When did you last sit down and watch a horror film that really gave you chills? A film so organically intense and unsettling, that it genuinely made you feel uncomfortable in your own home? Did it give you nightmares?
If so, what was it exactly that did it for you? Was it the deafening silence of the climax’s slow build or ‘rising action’? Was it the use of composition, lighting, and symbolism throughout the film that told an equally, but much less obvious, horror story of its own?
Or, was it just a mask? Some blood and a bit of face paint? Oh.
It’s sad to know that the casual movie audience has been forced to endure the criminally low level of storytelling in today’s horror films. Sure, movies like Don’t Breathe and The Boy, as well as one of my personal favorites, the haunted hotel thriller 1408, have been a bit more creative in their efforts to make us all sleep with the lights on. But overall, the horror film is little more than a joke in today’s cinematic landscape. Though, this wasn’t always the case.
In 1951, Alfred Hitchcock did away with the blood, the masks and the infamous ‘jump-scare’ altogether when he revisited the novel of the same name Strangers on a Train. Written originally by Patricia Highsmith in 1950, this novel tells the story of two men, Bruno Anthony and Guy Haines, who meet on a train and agree to “trade” murders so that neither will be a suspect in the death of their respective victims. However, in Hitchcock‘s film, the two main characters do meet but only one goes through with the heinous crime, as Bruno (played by Robert Walker) takes it upon himself to murder famous tennis player, Guy Haines’ (played by Farley Granger) unfaithful wife.
Guy, unable and unwilling to murder Bruno’s inattentive father for him, wants the entire thing to simply go away, and continues to avoid the crazed passenger. With his patience for his father wearing more thin by the moment, Bruno can no longer bear it. He tracks down Guy’s wife and strangles her to death in what seems to be set up almost as an on-foot chase scene, but plays out as a purely uncomfortable and ultimately fatal stalking.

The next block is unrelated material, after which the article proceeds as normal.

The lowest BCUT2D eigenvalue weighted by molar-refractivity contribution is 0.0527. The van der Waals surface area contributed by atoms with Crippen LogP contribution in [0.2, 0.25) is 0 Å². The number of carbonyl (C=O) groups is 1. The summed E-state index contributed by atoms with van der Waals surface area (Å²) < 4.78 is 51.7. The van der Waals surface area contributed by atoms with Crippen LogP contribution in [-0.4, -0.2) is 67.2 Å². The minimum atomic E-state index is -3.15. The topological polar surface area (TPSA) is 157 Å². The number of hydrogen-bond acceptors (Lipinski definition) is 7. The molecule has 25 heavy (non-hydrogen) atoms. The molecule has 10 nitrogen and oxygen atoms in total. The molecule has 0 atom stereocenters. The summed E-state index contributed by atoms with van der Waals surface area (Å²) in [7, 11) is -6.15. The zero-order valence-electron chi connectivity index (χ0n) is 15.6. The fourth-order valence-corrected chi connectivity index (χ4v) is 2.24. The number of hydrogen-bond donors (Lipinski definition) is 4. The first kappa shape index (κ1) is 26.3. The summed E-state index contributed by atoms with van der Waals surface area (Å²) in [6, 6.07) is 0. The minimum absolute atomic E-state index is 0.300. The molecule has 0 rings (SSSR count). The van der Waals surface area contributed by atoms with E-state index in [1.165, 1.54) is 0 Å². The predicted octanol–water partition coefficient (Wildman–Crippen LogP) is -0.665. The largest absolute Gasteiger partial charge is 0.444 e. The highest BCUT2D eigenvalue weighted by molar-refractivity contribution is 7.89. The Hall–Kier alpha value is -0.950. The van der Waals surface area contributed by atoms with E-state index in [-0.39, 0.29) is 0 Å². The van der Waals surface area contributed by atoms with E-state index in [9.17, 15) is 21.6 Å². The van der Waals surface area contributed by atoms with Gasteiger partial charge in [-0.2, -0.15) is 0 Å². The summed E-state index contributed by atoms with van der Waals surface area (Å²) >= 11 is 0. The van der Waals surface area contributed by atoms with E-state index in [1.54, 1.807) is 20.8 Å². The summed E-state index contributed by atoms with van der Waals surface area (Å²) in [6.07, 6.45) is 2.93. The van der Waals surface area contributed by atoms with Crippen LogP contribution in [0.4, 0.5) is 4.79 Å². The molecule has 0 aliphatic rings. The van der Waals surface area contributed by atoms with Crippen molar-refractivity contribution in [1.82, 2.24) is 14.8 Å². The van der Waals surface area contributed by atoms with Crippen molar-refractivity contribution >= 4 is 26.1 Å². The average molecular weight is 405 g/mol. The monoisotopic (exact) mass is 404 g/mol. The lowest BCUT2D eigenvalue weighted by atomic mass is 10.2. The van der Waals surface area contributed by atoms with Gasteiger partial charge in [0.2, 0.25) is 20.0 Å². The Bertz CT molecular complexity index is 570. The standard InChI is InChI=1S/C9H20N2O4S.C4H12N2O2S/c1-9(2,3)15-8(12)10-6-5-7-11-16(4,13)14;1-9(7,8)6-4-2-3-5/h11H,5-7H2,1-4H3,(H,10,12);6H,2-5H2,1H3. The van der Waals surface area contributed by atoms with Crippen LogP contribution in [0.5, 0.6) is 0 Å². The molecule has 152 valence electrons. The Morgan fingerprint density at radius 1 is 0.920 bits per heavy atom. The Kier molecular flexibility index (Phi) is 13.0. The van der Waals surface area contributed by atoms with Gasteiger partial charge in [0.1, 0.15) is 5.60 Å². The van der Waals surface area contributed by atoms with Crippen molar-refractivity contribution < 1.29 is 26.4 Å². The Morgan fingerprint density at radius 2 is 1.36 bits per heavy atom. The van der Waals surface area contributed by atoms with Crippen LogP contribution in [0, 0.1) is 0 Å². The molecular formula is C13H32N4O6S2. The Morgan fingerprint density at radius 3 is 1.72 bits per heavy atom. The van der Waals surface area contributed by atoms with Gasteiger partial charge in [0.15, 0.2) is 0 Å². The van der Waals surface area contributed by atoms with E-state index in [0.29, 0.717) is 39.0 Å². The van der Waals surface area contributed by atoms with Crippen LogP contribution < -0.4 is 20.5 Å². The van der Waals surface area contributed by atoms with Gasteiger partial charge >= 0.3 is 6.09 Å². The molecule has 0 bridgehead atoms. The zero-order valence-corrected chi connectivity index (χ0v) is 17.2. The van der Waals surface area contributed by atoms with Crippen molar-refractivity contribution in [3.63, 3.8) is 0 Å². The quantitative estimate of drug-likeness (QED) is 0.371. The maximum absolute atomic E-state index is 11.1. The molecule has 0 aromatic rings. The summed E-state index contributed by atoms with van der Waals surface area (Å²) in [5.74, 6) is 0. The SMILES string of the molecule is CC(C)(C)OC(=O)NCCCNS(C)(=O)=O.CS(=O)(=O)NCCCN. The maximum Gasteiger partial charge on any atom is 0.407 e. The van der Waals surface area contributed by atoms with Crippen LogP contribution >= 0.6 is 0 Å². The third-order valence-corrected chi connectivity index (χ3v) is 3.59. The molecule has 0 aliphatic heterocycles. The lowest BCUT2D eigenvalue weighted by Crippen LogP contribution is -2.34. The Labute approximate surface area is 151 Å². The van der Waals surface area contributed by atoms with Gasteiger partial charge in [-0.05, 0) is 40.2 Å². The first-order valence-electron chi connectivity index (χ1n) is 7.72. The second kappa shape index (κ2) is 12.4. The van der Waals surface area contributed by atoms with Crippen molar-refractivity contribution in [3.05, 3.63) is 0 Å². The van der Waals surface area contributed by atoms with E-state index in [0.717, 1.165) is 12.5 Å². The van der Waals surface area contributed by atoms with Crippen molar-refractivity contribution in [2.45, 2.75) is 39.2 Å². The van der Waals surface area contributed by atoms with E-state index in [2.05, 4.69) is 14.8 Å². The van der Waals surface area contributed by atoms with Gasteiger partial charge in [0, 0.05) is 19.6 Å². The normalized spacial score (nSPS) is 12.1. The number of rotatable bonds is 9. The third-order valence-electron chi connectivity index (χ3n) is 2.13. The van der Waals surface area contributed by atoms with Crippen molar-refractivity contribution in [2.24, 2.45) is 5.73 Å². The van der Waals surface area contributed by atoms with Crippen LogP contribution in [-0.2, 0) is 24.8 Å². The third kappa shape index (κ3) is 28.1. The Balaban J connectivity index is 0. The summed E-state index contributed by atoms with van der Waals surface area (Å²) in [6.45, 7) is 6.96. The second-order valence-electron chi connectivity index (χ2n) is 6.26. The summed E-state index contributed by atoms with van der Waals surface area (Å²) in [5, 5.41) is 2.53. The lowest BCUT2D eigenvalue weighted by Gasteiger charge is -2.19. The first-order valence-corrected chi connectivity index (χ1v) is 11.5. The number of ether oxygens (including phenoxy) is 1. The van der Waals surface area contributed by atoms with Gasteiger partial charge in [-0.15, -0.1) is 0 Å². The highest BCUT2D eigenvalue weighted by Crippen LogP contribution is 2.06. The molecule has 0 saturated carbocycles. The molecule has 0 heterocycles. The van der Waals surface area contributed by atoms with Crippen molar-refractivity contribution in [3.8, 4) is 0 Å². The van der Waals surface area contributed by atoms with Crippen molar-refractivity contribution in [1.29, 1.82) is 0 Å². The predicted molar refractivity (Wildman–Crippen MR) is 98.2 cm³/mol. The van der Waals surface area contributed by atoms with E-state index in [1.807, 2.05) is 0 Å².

The film ends with Bruno and Guy both on a fast-track back to the place of the murder, and a fight to the death as the carousel that they wrestle on goes haywire and eventually explodes, killing Bruno and finally setting Guy free.
The Birth of a Villain
I often marvel at the simplicity of some of the older stories that were told in cinema and their sheer effectiveness on the viewer; and to my delight, Alfred Hitchcock never sways from this premise in Strangers on a Train. It’s very easy in today’s horror landscape of demons, dolls, and aliens to spot the bad guy in a film and prepare for a very familiar and linear voyage through the story and on to the film’s end.
I couldn’t tell you how many times I have seen a horror film about ghosts that only a specific person can see, or children that draw monsters in their school work only to find out that the monster is much more than a piece of art. These types of stories are far removed from the more grounded and thus, more believable scenarios in a film like Strangers on a Train, where the only initial indication that Bruno Anthony is indeed a bad guy or ‘antagonist’ is that he always seems to be a little “too close”. He’s too close to Guy for this to be a first-time encounter, too close to his father seemingly every day of his life and wanting badly to see him dead, and ultimately, too close to Miriam as he carelessly follows her around the busy fairgrounds, eventually strangling her in the bushes nearby.